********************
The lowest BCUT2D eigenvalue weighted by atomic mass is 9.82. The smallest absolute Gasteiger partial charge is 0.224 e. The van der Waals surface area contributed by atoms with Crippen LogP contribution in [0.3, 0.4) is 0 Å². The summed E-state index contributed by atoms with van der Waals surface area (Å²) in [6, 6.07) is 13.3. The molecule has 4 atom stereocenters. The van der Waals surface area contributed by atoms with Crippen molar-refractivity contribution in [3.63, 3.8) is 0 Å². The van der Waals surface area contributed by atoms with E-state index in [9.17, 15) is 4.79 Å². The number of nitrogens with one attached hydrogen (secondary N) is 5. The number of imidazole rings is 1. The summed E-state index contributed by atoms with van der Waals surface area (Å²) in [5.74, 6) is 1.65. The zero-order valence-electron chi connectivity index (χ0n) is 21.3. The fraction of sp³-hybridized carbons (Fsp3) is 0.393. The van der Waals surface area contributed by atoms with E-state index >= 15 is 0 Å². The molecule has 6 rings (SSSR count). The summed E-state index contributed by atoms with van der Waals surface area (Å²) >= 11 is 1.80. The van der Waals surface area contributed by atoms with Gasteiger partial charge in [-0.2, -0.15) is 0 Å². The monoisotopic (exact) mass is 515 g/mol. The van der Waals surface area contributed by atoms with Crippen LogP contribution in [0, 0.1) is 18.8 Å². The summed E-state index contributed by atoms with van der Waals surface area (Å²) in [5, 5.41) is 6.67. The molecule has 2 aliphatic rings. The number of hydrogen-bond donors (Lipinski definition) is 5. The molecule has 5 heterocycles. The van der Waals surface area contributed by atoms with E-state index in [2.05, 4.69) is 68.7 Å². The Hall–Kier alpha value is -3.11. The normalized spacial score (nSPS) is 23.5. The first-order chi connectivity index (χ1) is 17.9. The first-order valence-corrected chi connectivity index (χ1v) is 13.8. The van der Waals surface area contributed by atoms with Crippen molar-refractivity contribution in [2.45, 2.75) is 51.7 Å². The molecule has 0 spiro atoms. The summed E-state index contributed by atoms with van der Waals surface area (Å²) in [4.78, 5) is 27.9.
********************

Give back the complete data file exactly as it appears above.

The lowest BCUT2D eigenvalue weighted by atomic mass is 9.82. The smallest absolute Gasteiger partial charge is 0.224 e. The van der Waals surface area contributed by atoms with Crippen LogP contribution in [0.3, 0.4) is 0 Å². The summed E-state index contributed by atoms with van der Waals surface area (Å²) in [6, 6.07) is 13.3. The molecule has 4 atom stereocenters. The van der Waals surface area contributed by atoms with Crippen molar-refractivity contribution in [3.63, 3.8) is 0 Å². The van der Waals surface area contributed by atoms with E-state index in [9.17, 15) is 4.79 Å². The number of nitrogens with one attached hydrogen (secondary N) is 5. The number of imidazole rings is 1. The summed E-state index contributed by atoms with van der Waals surface area (Å²) in [5.74, 6) is 1.65. The zero-order valence-electron chi connectivity index (χ0n) is 21.3. The fraction of sp³-hybridized carbons (Fsp3) is 0.393. The van der Waals surface area contributed by atoms with E-state index >= 15 is 0 Å². The molecule has 6 rings (SSSR count). The summed E-state index contributed by atoms with van der Waals surface area (Å²) >= 11 is 1.80. The van der Waals surface area contributed by atoms with Gasteiger partial charge in [-0.2, -0.15) is 0 Å². The monoisotopic (exact) mass is 515 g/mol. The van der Waals surface area contributed by atoms with Crippen LogP contribution in [0, 0.1) is 18.8 Å². The summed E-state index contributed by atoms with van der Waals surface area (Å²) in [5, 5.41) is 6.67. The molecule has 2 aliphatic rings. The number of hydrogen-bond donors (Lipinski definition) is 5. The molecule has 5 heterocycles. The van der Waals surface area contributed by atoms with E-state index in [2.05, 4.69) is 68.7 Å². The Hall–Kier alpha value is -3.11. The normalized spacial score (nSPS) is 23.5. The first-order chi connectivity index (χ1) is 17.9. The first-order valence-corrected chi connectivity index (χ1v) is 13.8. The van der Waals surface area contributed by atoms with Crippen molar-refractivity contribution in [2.45, 2.75) is 51.7 Å². The molecule has 0 spiro atoms. The summed E-state index contributed by atoms with van der Waals surface area (Å²) in [4.78, 5) is 27.9.